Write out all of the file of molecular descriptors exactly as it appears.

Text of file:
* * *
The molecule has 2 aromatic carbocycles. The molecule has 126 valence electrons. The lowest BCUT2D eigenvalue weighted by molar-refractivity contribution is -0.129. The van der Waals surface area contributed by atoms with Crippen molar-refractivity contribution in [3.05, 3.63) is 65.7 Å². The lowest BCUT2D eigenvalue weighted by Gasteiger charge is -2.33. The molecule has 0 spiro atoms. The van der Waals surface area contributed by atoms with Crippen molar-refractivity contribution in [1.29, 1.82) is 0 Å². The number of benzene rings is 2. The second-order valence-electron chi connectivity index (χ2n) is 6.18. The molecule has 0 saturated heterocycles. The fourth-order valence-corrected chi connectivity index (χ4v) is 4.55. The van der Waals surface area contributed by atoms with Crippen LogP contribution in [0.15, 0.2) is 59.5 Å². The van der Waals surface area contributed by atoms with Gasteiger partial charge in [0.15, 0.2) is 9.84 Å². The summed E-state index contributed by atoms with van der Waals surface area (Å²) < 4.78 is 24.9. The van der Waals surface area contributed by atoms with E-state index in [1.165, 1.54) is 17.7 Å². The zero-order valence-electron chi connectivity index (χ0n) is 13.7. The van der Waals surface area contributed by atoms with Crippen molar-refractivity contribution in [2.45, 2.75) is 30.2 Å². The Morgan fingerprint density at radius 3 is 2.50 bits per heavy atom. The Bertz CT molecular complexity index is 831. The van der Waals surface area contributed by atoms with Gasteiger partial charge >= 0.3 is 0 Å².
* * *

The molecule has 2 aromatic carbocycles. The molecule has 126 valence electrons. The lowest BCUT2D eigenvalue weighted by molar-refractivity contribution is -0.129. The van der Waals surface area contributed by atoms with Crippen molar-refractivity contribution in [3.05, 3.63) is 65.7 Å². The lowest BCUT2D eigenvalue weighted by Gasteiger charge is -2.33. The molecule has 0 spiro atoms. The van der Waals surface area contributed by atoms with Crippen molar-refractivity contribution in [1.29, 1.82) is 0 Å². The number of benzene rings is 2. The second-order valence-electron chi connectivity index (χ2n) is 6.18. The molecule has 0 saturated heterocycles. The fourth-order valence-corrected chi connectivity index (χ4v) is 4.55. The van der Waals surface area contributed by atoms with Crippen LogP contribution in [0.15, 0.2) is 59.5 Å². The van der Waals surface area contributed by atoms with Gasteiger partial charge in [0.15, 0.2) is 9.84 Å². The summed E-state index contributed by atoms with van der Waals surface area (Å²) < 4.78 is 24.9. The van der Waals surface area contributed by atoms with E-state index in [1.165, 1.54) is 17.7 Å². The zero-order valence-electron chi connectivity index (χ0n) is 13.7. The van der Waals surface area contributed by atoms with Crippen molar-refractivity contribution in [2.45, 2.75) is 30.2 Å². The Morgan fingerprint density at radius 3 is 2.50 bits per heavy atom. The Bertz CT molecular complexity index is 831. The van der Waals surface area contributed by atoms with Gasteiger partial charge >= 0.3 is 0 Å².